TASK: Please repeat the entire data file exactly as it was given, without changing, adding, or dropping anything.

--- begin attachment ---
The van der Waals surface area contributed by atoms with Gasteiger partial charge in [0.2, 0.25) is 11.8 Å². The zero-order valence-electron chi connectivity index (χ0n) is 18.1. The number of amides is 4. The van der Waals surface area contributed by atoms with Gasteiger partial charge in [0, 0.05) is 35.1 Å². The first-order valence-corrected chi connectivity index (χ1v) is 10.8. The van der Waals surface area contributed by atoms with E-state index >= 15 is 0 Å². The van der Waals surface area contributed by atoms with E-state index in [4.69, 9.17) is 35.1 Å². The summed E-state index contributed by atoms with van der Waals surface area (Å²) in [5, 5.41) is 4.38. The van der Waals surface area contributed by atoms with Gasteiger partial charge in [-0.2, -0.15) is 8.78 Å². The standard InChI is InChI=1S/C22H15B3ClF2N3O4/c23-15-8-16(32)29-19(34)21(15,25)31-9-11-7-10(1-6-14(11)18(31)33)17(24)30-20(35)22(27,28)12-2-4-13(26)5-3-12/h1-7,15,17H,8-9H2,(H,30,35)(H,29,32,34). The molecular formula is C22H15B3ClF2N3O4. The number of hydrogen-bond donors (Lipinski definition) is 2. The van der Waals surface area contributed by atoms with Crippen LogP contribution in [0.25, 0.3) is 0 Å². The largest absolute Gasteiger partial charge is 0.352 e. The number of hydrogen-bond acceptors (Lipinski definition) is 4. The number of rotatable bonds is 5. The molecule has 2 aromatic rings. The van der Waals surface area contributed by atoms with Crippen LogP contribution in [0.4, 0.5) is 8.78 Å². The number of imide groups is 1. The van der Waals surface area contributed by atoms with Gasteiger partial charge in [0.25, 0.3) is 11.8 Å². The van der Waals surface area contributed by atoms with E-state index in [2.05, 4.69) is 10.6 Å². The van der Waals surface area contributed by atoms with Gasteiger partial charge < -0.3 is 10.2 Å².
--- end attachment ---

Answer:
The van der Waals surface area contributed by atoms with Gasteiger partial charge in [0.2, 0.25) is 11.8 Å². The zero-order valence-electron chi connectivity index (χ0n) is 18.1. The number of amides is 4. The van der Waals surface area contributed by atoms with Gasteiger partial charge in [0, 0.05) is 35.1 Å². The first-order valence-corrected chi connectivity index (χ1v) is 10.8. The van der Waals surface area contributed by atoms with E-state index >= 15 is 0 Å². The van der Waals surface area contributed by atoms with E-state index in [4.69, 9.17) is 35.1 Å². The summed E-state index contributed by atoms with van der Waals surface area (Å²) in [5, 5.41) is 4.38. The van der Waals surface area contributed by atoms with Gasteiger partial charge in [-0.2, -0.15) is 8.78 Å². The standard InChI is InChI=1S/C22H15B3ClF2N3O4/c23-15-8-16(32)29-19(34)21(15,25)31-9-11-7-10(1-6-14(11)18(31)33)17(24)30-20(35)22(27,28)12-2-4-13(26)5-3-12/h1-7,15,17H,8-9H2,(H,30,35)(H,29,32,34). The molecular formula is C22H15B3ClF2N3O4. The number of hydrogen-bond donors (Lipinski definition) is 2. The van der Waals surface area contributed by atoms with Crippen LogP contribution in [0.25, 0.3) is 0 Å². The largest absolute Gasteiger partial charge is 0.352 e. The number of hydrogen-bond acceptors (Lipinski definition) is 4. The number of rotatable bonds is 5. The molecule has 2 aromatic rings. The van der Waals surface area contributed by atoms with Crippen LogP contribution in [0.4, 0.5) is 8.78 Å². The number of imide groups is 1. The van der Waals surface area contributed by atoms with Gasteiger partial charge in [0.25, 0.3) is 11.8 Å². The van der Waals surface area contributed by atoms with E-state index in [2.05, 4.69) is 10.6 Å². The van der Waals surface area contributed by atoms with Gasteiger partial charge < -0.3 is 10.2 Å².